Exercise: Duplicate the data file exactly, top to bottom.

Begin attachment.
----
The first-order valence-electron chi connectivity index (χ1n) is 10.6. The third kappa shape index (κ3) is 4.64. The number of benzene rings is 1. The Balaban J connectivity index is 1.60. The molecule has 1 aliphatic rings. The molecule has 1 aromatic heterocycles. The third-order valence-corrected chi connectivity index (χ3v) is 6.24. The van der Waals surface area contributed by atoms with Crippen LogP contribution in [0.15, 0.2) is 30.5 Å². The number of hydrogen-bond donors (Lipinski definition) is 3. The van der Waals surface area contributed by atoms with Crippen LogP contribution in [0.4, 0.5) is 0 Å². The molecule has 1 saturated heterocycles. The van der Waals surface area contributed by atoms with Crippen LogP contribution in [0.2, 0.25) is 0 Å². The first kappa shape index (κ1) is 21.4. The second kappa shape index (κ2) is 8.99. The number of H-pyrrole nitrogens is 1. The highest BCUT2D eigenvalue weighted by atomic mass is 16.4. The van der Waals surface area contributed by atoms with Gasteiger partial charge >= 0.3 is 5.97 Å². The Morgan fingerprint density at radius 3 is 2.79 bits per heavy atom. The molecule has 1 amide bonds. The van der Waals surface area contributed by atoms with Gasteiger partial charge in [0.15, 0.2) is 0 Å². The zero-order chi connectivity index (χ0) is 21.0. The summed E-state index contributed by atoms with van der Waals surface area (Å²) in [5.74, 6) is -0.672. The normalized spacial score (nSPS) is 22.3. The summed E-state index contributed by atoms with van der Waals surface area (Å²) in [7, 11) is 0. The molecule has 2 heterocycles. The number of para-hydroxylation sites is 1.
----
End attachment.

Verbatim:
The first-order valence-electron chi connectivity index (χ1n) is 10.6. The third kappa shape index (κ3) is 4.64. The number of benzene rings is 1. The Balaban J connectivity index is 1.60. The molecule has 1 aliphatic rings. The molecule has 1 aromatic heterocycles. The third-order valence-corrected chi connectivity index (χ3v) is 6.24. The van der Waals surface area contributed by atoms with Crippen LogP contribution in [0.15, 0.2) is 30.5 Å². The number of hydrogen-bond donors (Lipinski definition) is 3. The van der Waals surface area contributed by atoms with Crippen LogP contribution in [0.4, 0.5) is 0 Å². The molecule has 1 saturated heterocycles. The van der Waals surface area contributed by atoms with Crippen LogP contribution in [0.2, 0.25) is 0 Å². The first kappa shape index (κ1) is 21.4. The second kappa shape index (κ2) is 8.99. The number of H-pyrrole nitrogens is 1. The highest BCUT2D eigenvalue weighted by atomic mass is 16.4. The van der Waals surface area contributed by atoms with Gasteiger partial charge >= 0.3 is 5.97 Å². The Morgan fingerprint density at radius 3 is 2.79 bits per heavy atom. The molecule has 1 amide bonds. The van der Waals surface area contributed by atoms with Gasteiger partial charge in [0.15, 0.2) is 0 Å². The zero-order chi connectivity index (χ0) is 21.0. The summed E-state index contributed by atoms with van der Waals surface area (Å²) in [5.74, 6) is -0.672. The normalized spacial score (nSPS) is 22.3. The summed E-state index contributed by atoms with van der Waals surface area (Å²) in [7, 11) is 0. The molecule has 2 heterocycles. The number of para-hydroxylation sites is 1.